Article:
Tomorrow begins The Star of Redemption reading group at ICS. When Dean first suggested Franz Rosenzweig’s book, I was completely unfamiliar with the name. The short foreword to The Star by the translator, who was a student of Rosenzweig’s, presents the intriguing life story of this wonderful thinker.
Franz Rosenzweig was born December 25, 1886 in Cassel, Germany, as the only son of a well-to-do, assimilated Jewish family. It was during the war and his assignment to an anti-aircraft gun unit at the Balkan front, that Rosenzweig started to write The Star of Redemption, on army post cards (umm I’m struggling to write an MA thesis in the quiet of a library on a Macbook Pro, I can’t imagine attempting such a feat in the middle of a war using post cards and pencils).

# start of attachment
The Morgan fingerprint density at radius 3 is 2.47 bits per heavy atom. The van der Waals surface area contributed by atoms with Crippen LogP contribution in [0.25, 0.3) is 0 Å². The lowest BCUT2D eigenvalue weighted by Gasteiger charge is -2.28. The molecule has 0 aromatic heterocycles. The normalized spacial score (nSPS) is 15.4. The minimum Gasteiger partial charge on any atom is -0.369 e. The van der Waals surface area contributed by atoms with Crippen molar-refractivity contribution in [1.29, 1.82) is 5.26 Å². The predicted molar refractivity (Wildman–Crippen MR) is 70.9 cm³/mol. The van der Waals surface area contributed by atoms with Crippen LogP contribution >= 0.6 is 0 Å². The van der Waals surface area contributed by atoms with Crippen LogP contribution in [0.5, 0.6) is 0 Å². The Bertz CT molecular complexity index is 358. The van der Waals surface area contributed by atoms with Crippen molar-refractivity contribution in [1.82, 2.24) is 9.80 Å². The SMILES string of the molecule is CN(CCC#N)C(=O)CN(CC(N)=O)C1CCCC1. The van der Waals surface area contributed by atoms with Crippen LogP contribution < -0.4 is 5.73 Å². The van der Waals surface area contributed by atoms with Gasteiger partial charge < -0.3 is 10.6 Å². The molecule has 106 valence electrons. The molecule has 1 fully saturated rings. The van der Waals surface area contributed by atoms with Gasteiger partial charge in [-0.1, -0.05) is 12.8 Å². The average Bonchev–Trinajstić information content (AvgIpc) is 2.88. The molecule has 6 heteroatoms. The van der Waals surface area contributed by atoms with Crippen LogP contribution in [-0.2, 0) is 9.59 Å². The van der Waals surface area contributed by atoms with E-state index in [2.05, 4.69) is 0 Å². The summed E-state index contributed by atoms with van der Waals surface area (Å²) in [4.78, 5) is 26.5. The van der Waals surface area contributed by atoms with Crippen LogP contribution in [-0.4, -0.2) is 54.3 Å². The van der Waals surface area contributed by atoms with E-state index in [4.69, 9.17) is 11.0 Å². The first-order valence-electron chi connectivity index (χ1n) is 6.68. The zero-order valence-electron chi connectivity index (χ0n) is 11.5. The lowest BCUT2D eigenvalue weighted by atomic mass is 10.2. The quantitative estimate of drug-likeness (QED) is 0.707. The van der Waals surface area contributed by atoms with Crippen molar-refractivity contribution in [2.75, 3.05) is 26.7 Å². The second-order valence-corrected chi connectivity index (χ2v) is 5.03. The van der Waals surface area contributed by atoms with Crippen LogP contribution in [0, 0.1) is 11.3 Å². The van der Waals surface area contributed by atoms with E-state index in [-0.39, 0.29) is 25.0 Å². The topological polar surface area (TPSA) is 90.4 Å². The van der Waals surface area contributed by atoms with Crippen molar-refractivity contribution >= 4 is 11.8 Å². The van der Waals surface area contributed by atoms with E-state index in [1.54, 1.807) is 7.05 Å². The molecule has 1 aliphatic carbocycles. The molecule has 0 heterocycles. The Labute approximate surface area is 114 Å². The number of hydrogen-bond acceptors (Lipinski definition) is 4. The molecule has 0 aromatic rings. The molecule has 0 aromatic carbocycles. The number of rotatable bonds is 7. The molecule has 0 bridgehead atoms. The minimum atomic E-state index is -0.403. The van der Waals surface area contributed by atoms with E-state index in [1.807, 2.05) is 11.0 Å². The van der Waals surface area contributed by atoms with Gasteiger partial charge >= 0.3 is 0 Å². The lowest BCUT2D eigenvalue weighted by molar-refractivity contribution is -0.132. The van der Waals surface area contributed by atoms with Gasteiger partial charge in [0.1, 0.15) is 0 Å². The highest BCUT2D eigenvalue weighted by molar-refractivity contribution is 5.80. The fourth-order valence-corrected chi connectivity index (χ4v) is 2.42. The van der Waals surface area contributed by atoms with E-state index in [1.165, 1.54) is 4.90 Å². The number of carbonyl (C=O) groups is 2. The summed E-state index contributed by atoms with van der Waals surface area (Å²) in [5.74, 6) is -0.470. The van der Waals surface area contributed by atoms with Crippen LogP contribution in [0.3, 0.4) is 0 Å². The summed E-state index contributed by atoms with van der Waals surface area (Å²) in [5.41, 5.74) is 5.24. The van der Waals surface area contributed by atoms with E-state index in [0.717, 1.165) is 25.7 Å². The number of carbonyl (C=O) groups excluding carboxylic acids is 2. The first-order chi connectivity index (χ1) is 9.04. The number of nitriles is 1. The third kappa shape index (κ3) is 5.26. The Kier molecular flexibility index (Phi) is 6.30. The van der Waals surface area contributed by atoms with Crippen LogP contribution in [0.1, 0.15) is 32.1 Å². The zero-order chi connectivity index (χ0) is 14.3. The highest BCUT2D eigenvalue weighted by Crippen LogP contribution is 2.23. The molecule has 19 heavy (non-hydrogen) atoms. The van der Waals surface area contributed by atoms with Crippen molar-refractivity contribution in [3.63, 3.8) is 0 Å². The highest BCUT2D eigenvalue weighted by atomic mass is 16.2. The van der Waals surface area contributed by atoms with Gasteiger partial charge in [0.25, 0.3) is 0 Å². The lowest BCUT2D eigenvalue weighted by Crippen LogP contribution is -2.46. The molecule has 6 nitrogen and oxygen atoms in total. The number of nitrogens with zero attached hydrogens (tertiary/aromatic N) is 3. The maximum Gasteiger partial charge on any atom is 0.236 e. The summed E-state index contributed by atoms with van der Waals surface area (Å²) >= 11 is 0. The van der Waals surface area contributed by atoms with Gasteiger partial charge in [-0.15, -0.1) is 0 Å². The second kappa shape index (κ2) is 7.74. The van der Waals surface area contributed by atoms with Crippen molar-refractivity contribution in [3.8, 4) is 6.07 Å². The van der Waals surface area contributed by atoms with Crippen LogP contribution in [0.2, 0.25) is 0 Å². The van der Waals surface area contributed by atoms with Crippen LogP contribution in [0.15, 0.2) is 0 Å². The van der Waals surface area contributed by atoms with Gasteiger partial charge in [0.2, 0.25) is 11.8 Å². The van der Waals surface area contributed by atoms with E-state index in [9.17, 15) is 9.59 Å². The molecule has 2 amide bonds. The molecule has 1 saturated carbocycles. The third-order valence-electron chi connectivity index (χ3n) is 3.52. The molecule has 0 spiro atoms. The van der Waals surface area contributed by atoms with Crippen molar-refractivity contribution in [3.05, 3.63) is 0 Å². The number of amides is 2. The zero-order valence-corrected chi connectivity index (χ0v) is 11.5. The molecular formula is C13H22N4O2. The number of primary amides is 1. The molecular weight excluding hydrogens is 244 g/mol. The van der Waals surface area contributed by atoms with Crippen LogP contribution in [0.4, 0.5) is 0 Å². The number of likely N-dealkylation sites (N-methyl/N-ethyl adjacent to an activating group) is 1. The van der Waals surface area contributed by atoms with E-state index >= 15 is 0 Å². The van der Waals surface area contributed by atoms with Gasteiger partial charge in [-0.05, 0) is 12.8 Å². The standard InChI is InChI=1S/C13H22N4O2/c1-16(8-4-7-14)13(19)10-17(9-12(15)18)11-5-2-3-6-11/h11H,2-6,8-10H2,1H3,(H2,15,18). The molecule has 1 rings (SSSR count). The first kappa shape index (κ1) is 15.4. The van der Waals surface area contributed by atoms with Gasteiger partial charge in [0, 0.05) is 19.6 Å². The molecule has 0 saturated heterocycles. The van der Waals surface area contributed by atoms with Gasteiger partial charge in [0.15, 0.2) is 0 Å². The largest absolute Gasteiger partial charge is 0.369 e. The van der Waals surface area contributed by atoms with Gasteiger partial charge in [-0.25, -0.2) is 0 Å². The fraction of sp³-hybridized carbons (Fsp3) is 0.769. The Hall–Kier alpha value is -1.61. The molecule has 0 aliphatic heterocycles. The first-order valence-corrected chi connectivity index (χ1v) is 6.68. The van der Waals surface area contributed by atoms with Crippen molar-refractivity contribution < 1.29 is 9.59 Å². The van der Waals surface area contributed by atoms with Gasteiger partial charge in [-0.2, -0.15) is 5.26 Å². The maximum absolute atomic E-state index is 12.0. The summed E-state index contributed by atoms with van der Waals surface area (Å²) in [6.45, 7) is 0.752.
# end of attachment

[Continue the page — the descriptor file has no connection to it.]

Rosenzweig is another shining light in what seems to be an endless procession of German scholars clustered around the time of the World Wars. Reading his biography and introduction, which is really an autobiography of his philosophical thought, I couldn’t help but be reminded of Hannah Arendt, another Jewish German thinker whose life’s passion was sparked by the horrors of war, this time World War II.